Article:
Also Tuesday, U.S. Labor Secretary Hilda Solis and former Chilean President Ricardo Lagos arrived to monitor implementation of a U.S.-brokered pact that calls for lawmakers to vote on Zelaya's reinstatement.

Governments have threatened to not recognize Nov. 29 elections if Zelaya is not returned to power.

Honduran lawmakers put off vote, want court opinion
By Mario Naranjo and Fiona Ortiz
Tuesday, November 3, 2009 4:40 PM

TEGUCIGALPA - Honduran lawmakers on Tuesday put off a vote on whether to restore ousted President Manuel Zelaya and asked the Supreme Court for its view, bucking outside pressure to quickly end a four-month political crisis. Their inaction leaves a de facto government in place and risks losing international support ahead of a November 29 presidential election -- along with hundreds of millions of dollars in foreign aid to the poor coffee-producing nation.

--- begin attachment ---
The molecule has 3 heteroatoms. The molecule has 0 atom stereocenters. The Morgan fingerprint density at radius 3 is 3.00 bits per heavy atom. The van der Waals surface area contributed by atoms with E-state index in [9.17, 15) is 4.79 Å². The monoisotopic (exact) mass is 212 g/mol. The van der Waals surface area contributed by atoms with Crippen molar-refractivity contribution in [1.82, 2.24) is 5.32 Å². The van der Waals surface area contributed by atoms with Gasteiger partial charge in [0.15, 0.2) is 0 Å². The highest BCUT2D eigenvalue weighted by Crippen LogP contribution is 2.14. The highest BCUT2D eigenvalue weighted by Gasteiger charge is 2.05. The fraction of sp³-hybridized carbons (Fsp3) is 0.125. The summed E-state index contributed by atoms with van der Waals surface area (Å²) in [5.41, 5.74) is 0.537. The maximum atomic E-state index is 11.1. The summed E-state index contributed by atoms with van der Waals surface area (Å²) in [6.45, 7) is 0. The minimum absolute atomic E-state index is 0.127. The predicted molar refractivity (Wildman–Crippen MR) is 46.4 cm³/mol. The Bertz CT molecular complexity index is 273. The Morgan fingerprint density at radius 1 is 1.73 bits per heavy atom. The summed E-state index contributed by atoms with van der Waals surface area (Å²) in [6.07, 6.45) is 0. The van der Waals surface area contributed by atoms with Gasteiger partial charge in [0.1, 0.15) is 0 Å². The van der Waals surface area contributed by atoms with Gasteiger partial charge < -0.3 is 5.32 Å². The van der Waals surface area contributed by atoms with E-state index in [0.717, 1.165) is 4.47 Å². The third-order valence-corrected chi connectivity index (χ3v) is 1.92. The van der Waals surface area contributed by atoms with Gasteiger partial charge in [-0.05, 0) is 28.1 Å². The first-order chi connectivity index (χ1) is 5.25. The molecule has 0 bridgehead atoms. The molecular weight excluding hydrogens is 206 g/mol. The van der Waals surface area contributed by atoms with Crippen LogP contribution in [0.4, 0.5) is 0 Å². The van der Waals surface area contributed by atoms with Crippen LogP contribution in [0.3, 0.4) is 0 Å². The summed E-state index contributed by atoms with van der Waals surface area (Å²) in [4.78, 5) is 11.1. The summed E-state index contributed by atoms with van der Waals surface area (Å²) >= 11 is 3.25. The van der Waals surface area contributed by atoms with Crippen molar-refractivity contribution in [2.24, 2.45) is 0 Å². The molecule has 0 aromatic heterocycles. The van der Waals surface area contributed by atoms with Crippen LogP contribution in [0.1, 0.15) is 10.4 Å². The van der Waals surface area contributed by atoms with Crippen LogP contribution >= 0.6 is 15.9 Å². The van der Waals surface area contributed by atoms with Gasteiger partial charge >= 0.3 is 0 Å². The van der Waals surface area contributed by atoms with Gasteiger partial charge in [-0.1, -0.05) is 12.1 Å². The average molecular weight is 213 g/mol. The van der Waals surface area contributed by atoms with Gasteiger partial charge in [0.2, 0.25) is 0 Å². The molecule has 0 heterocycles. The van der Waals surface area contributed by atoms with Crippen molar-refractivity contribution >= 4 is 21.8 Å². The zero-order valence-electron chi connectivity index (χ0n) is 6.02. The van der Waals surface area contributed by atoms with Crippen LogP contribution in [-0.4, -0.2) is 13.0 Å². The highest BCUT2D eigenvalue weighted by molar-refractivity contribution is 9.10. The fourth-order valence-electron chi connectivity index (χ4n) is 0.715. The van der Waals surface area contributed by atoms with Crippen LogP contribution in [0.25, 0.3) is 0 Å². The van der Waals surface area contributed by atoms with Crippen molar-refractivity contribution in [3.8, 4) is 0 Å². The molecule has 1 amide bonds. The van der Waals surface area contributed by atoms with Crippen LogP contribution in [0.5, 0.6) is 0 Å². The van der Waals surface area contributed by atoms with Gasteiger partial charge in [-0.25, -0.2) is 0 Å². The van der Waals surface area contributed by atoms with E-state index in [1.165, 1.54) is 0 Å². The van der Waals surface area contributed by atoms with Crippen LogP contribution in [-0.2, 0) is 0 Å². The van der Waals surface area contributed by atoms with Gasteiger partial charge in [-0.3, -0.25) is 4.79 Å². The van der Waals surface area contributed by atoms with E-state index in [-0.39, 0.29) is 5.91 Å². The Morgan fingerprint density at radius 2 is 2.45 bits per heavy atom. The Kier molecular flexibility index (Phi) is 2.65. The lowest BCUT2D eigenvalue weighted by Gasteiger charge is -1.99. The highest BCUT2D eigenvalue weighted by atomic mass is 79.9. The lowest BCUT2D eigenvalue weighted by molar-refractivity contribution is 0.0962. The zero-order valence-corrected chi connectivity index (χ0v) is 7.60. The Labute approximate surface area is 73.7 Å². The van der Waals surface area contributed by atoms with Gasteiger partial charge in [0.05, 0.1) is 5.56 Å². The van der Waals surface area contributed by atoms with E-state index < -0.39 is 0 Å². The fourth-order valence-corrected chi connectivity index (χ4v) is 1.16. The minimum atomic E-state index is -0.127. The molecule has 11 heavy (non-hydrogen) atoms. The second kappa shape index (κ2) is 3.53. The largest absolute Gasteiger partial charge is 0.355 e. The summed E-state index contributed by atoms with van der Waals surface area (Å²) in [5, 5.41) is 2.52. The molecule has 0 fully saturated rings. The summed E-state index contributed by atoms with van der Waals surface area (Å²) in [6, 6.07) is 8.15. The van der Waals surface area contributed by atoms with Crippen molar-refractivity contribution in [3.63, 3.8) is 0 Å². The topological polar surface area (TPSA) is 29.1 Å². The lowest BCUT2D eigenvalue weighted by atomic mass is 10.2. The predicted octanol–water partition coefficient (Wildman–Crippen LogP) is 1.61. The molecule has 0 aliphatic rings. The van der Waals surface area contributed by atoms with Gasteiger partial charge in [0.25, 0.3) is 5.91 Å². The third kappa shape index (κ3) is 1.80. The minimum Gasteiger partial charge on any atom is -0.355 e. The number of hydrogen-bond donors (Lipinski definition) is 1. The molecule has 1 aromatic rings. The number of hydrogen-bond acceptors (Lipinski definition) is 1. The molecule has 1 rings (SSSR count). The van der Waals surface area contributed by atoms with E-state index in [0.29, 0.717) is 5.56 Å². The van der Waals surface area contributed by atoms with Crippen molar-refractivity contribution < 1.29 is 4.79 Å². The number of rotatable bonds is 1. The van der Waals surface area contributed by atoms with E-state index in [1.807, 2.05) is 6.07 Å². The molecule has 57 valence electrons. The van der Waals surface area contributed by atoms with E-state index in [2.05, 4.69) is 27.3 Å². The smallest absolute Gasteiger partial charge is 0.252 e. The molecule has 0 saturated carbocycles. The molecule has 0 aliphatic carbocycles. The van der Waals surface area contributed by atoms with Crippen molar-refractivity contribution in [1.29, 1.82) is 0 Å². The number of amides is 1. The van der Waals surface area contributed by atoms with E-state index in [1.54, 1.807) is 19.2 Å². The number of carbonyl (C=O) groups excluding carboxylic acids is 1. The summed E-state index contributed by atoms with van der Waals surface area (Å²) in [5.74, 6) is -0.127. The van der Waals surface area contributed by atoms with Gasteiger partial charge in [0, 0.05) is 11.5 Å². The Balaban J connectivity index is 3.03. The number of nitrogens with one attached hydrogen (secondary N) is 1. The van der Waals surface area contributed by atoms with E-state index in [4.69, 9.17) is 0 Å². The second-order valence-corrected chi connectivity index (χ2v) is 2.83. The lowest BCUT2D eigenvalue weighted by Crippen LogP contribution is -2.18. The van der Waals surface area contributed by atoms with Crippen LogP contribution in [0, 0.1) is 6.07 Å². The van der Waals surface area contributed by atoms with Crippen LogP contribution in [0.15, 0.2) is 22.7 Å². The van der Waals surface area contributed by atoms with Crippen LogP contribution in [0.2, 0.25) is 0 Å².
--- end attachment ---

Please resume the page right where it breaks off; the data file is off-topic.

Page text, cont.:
A board of 13 top lawmakers met and decided not to call a special session of Congress, currently in recess, until they receive nonbinding opinions from the Supreme Court and the attorney general. No timeline was established for a vote, throwing fresh uncertainty over how quickly a crisis agreement signed last week could break the deadlock over Zelaya's ouster.

"The majority voted to send the matter to the Supreme Court, but there were votes against that idea, from those who want to immediately vote on Zelaya's restitution," congressman Marvin Ponce of the Democratic Unification Party told Reuters.